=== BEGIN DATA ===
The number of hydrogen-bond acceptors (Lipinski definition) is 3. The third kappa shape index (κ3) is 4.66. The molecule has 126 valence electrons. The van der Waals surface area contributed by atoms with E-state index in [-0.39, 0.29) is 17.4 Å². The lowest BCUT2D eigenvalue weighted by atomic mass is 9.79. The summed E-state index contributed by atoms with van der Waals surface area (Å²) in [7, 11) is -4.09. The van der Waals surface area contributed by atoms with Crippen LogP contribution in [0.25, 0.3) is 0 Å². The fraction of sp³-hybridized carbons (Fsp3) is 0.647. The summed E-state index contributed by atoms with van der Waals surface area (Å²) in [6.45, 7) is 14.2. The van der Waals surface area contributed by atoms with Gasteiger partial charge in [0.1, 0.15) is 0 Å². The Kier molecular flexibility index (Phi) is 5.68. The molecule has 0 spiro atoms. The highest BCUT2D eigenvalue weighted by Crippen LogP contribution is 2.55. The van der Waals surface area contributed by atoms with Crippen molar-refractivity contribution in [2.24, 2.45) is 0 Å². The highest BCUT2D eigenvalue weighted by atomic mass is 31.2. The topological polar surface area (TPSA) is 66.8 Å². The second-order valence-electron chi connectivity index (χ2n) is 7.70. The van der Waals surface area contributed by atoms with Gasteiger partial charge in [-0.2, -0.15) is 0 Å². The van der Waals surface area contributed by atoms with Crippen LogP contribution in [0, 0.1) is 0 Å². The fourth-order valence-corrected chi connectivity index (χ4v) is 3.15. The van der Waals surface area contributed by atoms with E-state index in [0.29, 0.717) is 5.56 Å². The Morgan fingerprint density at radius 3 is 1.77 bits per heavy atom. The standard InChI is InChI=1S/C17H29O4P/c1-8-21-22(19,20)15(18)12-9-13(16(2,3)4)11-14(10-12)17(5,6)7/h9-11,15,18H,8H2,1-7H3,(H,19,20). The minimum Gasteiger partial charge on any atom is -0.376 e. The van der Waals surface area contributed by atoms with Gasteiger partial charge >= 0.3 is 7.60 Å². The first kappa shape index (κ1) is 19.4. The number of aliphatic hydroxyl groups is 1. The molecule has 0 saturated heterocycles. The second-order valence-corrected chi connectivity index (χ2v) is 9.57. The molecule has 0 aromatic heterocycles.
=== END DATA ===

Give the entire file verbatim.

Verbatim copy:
The number of hydrogen-bond acceptors (Lipinski definition) is 3. The third kappa shape index (κ3) is 4.66. The molecule has 126 valence electrons. The van der Waals surface area contributed by atoms with E-state index in [-0.39, 0.29) is 17.4 Å². The lowest BCUT2D eigenvalue weighted by atomic mass is 9.79. The summed E-state index contributed by atoms with van der Waals surface area (Å²) in [7, 11) is -4.09. The van der Waals surface area contributed by atoms with Crippen LogP contribution in [0.25, 0.3) is 0 Å². The fraction of sp³-hybridized carbons (Fsp3) is 0.647. The summed E-state index contributed by atoms with van der Waals surface area (Å²) in [6.45, 7) is 14.2. The van der Waals surface area contributed by atoms with Gasteiger partial charge in [0.1, 0.15) is 0 Å². The Kier molecular flexibility index (Phi) is 5.68. The molecule has 0 spiro atoms. The highest BCUT2D eigenvalue weighted by Crippen LogP contribution is 2.55. The van der Waals surface area contributed by atoms with Crippen molar-refractivity contribution in [2.24, 2.45) is 0 Å². The highest BCUT2D eigenvalue weighted by atomic mass is 31.2. The topological polar surface area (TPSA) is 66.8 Å². The second-order valence-electron chi connectivity index (χ2n) is 7.70. The van der Waals surface area contributed by atoms with Gasteiger partial charge in [-0.2, -0.15) is 0 Å². The van der Waals surface area contributed by atoms with Crippen LogP contribution in [0, 0.1) is 0 Å². The fourth-order valence-corrected chi connectivity index (χ4v) is 3.15. The van der Waals surface area contributed by atoms with E-state index in [0.29, 0.717) is 5.56 Å². The Morgan fingerprint density at radius 3 is 1.77 bits per heavy atom. The standard InChI is InChI=1S/C17H29O4P/c1-8-21-22(19,20)15(18)12-9-13(16(2,3)4)11-14(10-12)17(5,6)7/h9-11,15,18H,8H2,1-7H3,(H,19,20). The minimum Gasteiger partial charge on any atom is -0.376 e. The van der Waals surface area contributed by atoms with Gasteiger partial charge >= 0.3 is 7.60 Å². The first kappa shape index (κ1) is 19.4. The number of aliphatic hydroxyl groups is 1. The molecule has 0 saturated heterocycles. The second-order valence-corrected chi connectivity index (χ2v) is 9.57. The molecule has 0 aromatic heterocycles.